My piece is called "Anishinabe Kwei" [The Next Generation – Carriers of Culture] and it’s a basket in the shape of a pregnant woman. The inspiration for that came from just seeing an old sculpture on a wall. It was of a pregnant woman. I think it was maybe African of origin, and it got me thinking about the old Greek sculptures. No matter how ambiguous they may seem, you can still tell that they were a person, because over the years the arms have fallen off or the legs or something, but you still have that shape of a human.
Not much has changed over the generations. We’ve made a few tweaks and stuff, but we still weave and harvest in very much the exact same ways as we always have. For us, our materials are still an ax, we’ve upgraded to a saw, just to make things a little faster and easier, and scissors. Instead of letting the wood grain dictate how our splint should be, we do have a little bit more control over that, and that is what made my piece possible, specifically.
I was taught to weave free form. I think all of our baskets have always been free form, but molds and the introduction of molds, my mind was blown about how much you can do. I think the biggest challenge for me was creating a mold that I would be able to weave around, but also pull back out of the basket and leave the basket intact. That took a few trial and error processes to really just learn how to rig up saran wrap and tape over a mold and then stuff it with my favorite old clothes, and I won’t be able to wear those again until I finish the basket. So there’s nothing fancy behind the scenes.
I didn’t time how long it took me to weave it, either. I just know that I made it through all 10 seasons of "Frasier" while I was weaving it, so that’s how I tell people how long it took. With "Frasier," I specifically put that on; it’s a favorite comedy of mine. It keeps me positive and happy. I did have that mentality of going into a basket with a positive attitude. The idea that maybe whatever you’re feeling or thinking, you’re weaving into that piece. I really wanted it to be a piece that inspired and made people feel good, and I couldn’t think of a better snarky show than that.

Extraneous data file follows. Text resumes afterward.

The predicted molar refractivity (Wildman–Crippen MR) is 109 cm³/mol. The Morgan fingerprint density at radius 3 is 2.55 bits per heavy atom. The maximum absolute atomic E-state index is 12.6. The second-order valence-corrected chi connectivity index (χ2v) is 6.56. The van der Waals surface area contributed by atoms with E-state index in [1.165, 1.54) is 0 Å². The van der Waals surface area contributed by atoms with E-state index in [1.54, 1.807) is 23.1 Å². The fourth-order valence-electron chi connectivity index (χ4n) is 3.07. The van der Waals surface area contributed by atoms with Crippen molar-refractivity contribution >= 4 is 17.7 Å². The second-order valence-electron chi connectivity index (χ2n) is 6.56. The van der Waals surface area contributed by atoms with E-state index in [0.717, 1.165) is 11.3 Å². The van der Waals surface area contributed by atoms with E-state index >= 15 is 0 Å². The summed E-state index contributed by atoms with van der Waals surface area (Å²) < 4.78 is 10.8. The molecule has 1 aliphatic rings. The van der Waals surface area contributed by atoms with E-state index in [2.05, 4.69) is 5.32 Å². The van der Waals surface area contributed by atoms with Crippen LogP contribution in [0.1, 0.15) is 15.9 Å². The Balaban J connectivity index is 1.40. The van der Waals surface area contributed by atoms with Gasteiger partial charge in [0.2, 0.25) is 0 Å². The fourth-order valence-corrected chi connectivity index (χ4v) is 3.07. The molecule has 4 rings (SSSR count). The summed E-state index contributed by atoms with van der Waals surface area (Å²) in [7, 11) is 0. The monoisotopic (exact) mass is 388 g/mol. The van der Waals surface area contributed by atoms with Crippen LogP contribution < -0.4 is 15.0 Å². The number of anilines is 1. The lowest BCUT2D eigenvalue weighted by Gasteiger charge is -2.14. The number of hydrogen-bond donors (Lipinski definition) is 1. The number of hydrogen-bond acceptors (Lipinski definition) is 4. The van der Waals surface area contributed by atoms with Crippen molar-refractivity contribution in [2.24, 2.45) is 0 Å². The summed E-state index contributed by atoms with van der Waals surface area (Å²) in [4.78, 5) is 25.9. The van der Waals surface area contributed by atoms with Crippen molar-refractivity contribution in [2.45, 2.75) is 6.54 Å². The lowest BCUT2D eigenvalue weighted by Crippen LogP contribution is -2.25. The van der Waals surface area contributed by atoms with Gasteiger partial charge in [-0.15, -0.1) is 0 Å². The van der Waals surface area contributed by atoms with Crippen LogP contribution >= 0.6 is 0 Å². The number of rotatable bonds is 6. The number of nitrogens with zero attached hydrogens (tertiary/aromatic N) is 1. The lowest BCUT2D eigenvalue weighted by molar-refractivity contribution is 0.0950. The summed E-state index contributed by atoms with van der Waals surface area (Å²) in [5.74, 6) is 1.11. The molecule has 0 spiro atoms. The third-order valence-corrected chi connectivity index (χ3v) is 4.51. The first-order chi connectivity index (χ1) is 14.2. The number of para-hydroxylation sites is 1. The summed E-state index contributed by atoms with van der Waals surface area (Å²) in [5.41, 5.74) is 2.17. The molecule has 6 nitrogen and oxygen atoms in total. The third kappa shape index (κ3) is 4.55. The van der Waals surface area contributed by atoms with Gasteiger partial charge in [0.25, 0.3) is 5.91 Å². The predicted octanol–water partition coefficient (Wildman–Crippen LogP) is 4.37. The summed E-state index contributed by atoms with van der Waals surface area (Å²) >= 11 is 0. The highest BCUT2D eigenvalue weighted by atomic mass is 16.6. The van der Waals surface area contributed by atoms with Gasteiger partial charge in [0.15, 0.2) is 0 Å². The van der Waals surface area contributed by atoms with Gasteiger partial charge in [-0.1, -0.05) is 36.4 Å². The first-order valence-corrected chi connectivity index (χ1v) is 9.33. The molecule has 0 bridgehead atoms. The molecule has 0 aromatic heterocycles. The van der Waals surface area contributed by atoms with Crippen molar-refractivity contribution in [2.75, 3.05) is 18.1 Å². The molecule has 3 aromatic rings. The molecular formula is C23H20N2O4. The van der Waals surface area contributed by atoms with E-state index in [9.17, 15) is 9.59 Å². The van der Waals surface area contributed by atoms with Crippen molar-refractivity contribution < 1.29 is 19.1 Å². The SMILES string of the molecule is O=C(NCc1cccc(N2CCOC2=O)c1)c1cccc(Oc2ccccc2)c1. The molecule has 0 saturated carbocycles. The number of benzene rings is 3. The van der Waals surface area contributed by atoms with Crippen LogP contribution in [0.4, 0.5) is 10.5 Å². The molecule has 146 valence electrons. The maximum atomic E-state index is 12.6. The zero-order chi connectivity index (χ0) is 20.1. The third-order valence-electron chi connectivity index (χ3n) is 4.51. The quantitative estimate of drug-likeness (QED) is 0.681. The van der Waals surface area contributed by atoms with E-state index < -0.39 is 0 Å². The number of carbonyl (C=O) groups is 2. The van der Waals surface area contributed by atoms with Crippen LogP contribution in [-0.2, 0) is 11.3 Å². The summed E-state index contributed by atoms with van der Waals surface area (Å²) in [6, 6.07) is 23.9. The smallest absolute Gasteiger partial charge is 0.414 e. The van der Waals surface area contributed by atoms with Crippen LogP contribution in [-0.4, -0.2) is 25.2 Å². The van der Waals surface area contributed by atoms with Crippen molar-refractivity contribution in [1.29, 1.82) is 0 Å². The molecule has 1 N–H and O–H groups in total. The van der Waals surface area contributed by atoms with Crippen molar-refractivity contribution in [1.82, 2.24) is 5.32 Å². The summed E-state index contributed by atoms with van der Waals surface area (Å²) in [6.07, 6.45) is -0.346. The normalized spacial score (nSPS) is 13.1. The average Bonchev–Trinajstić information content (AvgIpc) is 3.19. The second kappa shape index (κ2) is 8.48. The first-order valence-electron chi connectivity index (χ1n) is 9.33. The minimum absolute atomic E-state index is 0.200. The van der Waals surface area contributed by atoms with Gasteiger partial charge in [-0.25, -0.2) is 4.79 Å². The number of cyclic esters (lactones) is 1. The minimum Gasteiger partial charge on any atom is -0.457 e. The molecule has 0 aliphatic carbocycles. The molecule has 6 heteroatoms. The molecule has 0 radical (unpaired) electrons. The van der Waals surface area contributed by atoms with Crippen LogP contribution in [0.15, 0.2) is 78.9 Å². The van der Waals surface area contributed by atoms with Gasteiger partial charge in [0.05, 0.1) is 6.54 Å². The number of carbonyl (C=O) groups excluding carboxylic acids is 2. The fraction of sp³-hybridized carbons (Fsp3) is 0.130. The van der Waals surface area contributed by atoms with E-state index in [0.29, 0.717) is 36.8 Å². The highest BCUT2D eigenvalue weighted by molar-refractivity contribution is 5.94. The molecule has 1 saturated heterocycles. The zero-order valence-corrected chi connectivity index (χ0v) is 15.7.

Cherish Parrish, Odawa and Pottawatomi, born 1989
The Next Generation–Carriers of Culture, 2018
Stop 5 - Susie Santiago Billy
In February of 1974, I was 23 years old and she was 74 years old. She had started weaving as a young girl, but she had stopped when she got married and had children and was raising her family. She only began to weave again when she turned 60. She kind of said she was in a hurry because she felt she had a lot of work to do now, she had to catch up. So when I showed up, she was so excited and she said, “I want you to learn all the different techniques that I can teach you.”
So she started with the simple single-rod coiling, then she taught me three-rod coiling, and we went through the different kinds of weaving that our tribe has. When we got through many of them, she said “I want you to try to make a feather basket now,” and I said “Did your mother make feather baskets?” And she said no, and I asked her how she learned to make feather baskets and she said, “Your grandmother, Susie Billy, she taught me how to make feather baskets. So really I have to pass that on to you, because that comes from your grandmother.” So I did make a feather basket, and that’s the one that’s in this show, that’s my first feather basket. And when I finished it—it took me three months—when I finished it, I had an auntie and uncle that lived next door, and I remember going over and going “look!” And my uncle looks at it and he goes, “How did you get your grandma’s basket?” I said, “It’s not my grandma’s basket, that’s my first feather basket.” He goes, “You know what, that’s in your blood. You keep it up.”
So as Elsie and I progressed through her teaching me the weaving, towards the end she said she wanted me to make a little beaded basket, but I felt that was more modern, and I told her that. I said, “But that’s kind of newer, and I’m more interested in keeping the older traditions alive.” And she kind of laughed at me and said “Susie, we’ve been making beaded baskets since the turn of the century, it’s not that new” (Susan laughs). And now it’s considered a traditional technique, but I just resisted, and not too long after that, she passed away. Years later, I had won the auction of Elsie’s little beaded basket, it’s navy blue and white beads. It’s about the size of a dime. I knew this was a message from the other side, and that it was time for me to make a beaded basket.
Susie Santiago Billy, Pomo, 1884–1968